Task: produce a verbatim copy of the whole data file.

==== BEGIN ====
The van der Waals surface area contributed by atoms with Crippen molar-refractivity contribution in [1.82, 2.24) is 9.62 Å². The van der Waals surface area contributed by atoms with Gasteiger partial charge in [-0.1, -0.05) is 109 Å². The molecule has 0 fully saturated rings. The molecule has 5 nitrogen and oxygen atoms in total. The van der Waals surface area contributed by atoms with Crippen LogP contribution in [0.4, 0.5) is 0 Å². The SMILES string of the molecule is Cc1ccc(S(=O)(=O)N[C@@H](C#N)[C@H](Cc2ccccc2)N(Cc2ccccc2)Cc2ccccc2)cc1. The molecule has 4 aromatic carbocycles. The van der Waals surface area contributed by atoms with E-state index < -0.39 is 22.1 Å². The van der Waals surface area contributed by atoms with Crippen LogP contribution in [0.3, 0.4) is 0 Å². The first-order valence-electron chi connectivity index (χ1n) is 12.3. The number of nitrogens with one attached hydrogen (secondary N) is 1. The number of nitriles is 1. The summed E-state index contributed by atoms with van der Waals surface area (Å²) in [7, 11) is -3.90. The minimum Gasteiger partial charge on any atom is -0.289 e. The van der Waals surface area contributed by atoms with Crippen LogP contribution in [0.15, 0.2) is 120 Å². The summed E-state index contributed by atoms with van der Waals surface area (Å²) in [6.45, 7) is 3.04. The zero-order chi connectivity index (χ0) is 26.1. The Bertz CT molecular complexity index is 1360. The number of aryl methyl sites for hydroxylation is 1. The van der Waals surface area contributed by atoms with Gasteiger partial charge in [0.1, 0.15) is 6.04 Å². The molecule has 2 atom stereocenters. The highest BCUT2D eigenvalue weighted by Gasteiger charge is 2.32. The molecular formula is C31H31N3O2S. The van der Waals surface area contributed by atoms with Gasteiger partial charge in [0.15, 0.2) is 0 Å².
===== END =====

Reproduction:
The van der Waals surface area contributed by atoms with Crippen molar-refractivity contribution in [1.82, 2.24) is 9.62 Å². The van der Waals surface area contributed by atoms with Gasteiger partial charge in [-0.1, -0.05) is 109 Å². The molecule has 0 fully saturated rings. The molecule has 5 nitrogen and oxygen atoms in total. The van der Waals surface area contributed by atoms with Crippen LogP contribution in [0.4, 0.5) is 0 Å². The SMILES string of the molecule is Cc1ccc(S(=O)(=O)N[C@@H](C#N)[C@H](Cc2ccccc2)N(Cc2ccccc2)Cc2ccccc2)cc1. The molecule has 4 aromatic carbocycles. The van der Waals surface area contributed by atoms with E-state index < -0.39 is 22.1 Å². The van der Waals surface area contributed by atoms with Crippen LogP contribution in [0.3, 0.4) is 0 Å². The first-order valence-electron chi connectivity index (χ1n) is 12.3. The number of nitrogens with one attached hydrogen (secondary N) is 1. The number of nitriles is 1. The summed E-state index contributed by atoms with van der Waals surface area (Å²) in [7, 11) is -3.90. The minimum Gasteiger partial charge on any atom is -0.289 e. The van der Waals surface area contributed by atoms with Crippen LogP contribution in [0.15, 0.2) is 120 Å². The summed E-state index contributed by atoms with van der Waals surface area (Å²) in [6.45, 7) is 3.04. The zero-order chi connectivity index (χ0) is 26.1. The Bertz CT molecular complexity index is 1360. The number of aryl methyl sites for hydroxylation is 1. The van der Waals surface area contributed by atoms with Gasteiger partial charge in [0.1, 0.15) is 6.04 Å². The molecule has 2 atom stereocenters. The highest BCUT2D eigenvalue weighted by Gasteiger charge is 2.32. The molecular formula is C31H31N3O2S. The van der Waals surface area contributed by atoms with Gasteiger partial charge in [0.15, 0.2) is 0 Å².